Recently a large amount of evidence has shown that neurodegenerative diseases, characterized by misfolded protein accumulations in the central nervous system, are multi-system pathologies9. Indeed, PD is characterized by αSyn accumulation in the dopaminergic neuron of substantia nigra, but it has been demonstrated that αSyn and its pathological form, phosphorylated αSyn (P-αSyn), could be detected also in the peripheral tissues. Gastro-intestinal mucosa10, salivary glands11, skin autonomic fibers surrounding sweat glands and pilomotor muscles12,13,14, show immunoreactivity to pathogenic forms of αSyn, in accordance with Braak hypothesis that intriguingly postulate that αSyn pathology may begin in PNS well in advance, before its accumulation in the brain15. Further, the presence of p-αSyn has been demonstrated in skin nerves of patients with REM Behavior Disorders that are considered prodromal PD16,17 thus skin pathologic αSyn can be considered a promising early peripheral histopathological marker of synucleinopathy.

The association of small fiber neuropathy in PD has been demonstrated previously and it has been found that intraepidermal nerve fibers density reflects disease progression18,19. Hence, the skin biopsy is a useful tool for studying neurodegeneration in PD and for establishing a pre-mortem histopathological diagnosis of the disease. Indeed, skin biopsy has a great advantage of being an easily accessible and minimally invasive procedure, allowing the analysis of nervous tissue prone to the pathology. Finally, the possibility of repeating the skin biopsy in the course of follow-up of the same patients allows studying the longitudinal correlation with disease progression.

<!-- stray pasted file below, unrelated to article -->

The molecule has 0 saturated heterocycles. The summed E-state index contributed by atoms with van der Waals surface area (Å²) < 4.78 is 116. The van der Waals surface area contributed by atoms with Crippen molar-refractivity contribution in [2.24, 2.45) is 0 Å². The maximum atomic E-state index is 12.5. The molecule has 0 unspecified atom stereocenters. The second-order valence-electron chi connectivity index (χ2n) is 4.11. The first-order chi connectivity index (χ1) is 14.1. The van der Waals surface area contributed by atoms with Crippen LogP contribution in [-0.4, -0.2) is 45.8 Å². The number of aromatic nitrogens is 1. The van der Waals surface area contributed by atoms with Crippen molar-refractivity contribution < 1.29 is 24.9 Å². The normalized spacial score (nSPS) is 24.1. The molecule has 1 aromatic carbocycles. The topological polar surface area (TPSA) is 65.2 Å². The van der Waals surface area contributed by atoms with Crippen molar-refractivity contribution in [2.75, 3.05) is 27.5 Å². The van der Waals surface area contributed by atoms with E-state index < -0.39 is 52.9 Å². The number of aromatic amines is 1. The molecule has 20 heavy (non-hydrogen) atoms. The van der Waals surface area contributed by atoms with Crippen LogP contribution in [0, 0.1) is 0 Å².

In our laboratory, exploiting a double immuno-staining with PGP9.5 and the conformation-specific monoclonal 5G4 antibody, that recognizes disease specific forms of αSyn including small aggregates20,21, we were able to show the presence of αSyn aggregates in skin nerves with a promising high diagnostic efficiency19. Immunofluorescence analysis of the skin biopsy in conformational diseases stands out as a promising source of biomarkers by combining both the detection of protein aggregates and the measure of the neurodegeneration in vivo. Hereafter, we illustrate an easy and versatile protocol on handling the skin biopsy and performing the free-floating immunofluorescence staining for detecting αSyn aggregates. Moreover, this protocol can be adapted for targeting any other protein of interest expressed in skin PNS.

The following study protocol has been used to evaluate the diagnostic utility of aggregated αSyn analysis in the PNS of PD by skin biopsy19. Inclusion criteria for PD were: a definite clinical diagnosis according to the UK Brain Bank diagnostic criteria, disease duration at least 3 years, no family history, and no major cognitive impairment or major dysautonomic symptoms in the history. Exclusion criteria were known causes of neuropathy (glycated hemoglobin, creatinine, vitamin B12, TSH, serum immunofixation, HIV, HCV, syphilis, and borreliosis). Each subject underwent to 3 mm-diameter skin biopsies at three anatomical sites (neck at C8 dermatomal level, thigh 10 cm above the knee, leg 10 cm above lateral malleolus) on the side, which was clinically more affected. In general, the following protocol is about handling the skin biopsy and performing the free-floating immunofluorescence staining and analysis. Hence it can be adapted and used for the detection of other proteins of interest in skin tissue.

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Protocol

The protocol has been approved by the Cantonal Ethics Committee and all enrolled subjects gave written informed consent to the study.